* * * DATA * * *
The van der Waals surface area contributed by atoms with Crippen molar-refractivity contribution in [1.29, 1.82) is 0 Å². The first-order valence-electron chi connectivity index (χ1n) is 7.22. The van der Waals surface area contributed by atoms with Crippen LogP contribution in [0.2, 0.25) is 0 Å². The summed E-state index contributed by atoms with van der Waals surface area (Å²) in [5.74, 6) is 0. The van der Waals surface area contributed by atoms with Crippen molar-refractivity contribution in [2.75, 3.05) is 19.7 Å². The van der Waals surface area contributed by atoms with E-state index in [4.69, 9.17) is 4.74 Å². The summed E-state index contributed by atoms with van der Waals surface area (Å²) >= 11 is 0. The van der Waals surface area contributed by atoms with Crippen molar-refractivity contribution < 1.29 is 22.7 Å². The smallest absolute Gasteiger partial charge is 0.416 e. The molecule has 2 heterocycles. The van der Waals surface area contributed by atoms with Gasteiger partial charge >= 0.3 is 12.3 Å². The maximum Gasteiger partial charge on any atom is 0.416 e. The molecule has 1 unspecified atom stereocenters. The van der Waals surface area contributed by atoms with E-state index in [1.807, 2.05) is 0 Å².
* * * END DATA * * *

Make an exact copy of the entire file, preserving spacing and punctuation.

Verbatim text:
The van der Waals surface area contributed by atoms with Crippen molar-refractivity contribution in [1.29, 1.82) is 0 Å². The first-order valence-electron chi connectivity index (χ1n) is 7.22. The van der Waals surface area contributed by atoms with Crippen LogP contribution in [0.2, 0.25) is 0 Å². The summed E-state index contributed by atoms with van der Waals surface area (Å²) in [5.74, 6) is 0. The van der Waals surface area contributed by atoms with Crippen molar-refractivity contribution in [2.75, 3.05) is 19.7 Å². The van der Waals surface area contributed by atoms with E-state index in [4.69, 9.17) is 4.74 Å². The summed E-state index contributed by atoms with van der Waals surface area (Å²) >= 11 is 0. The van der Waals surface area contributed by atoms with Crippen molar-refractivity contribution < 1.29 is 22.7 Å². The smallest absolute Gasteiger partial charge is 0.416 e. The molecule has 2 heterocycles. The van der Waals surface area contributed by atoms with Gasteiger partial charge >= 0.3 is 12.3 Å². The maximum Gasteiger partial charge on any atom is 0.416 e. The molecule has 1 unspecified atom stereocenters. The van der Waals surface area contributed by atoms with E-state index in [1.807, 2.05) is 0 Å².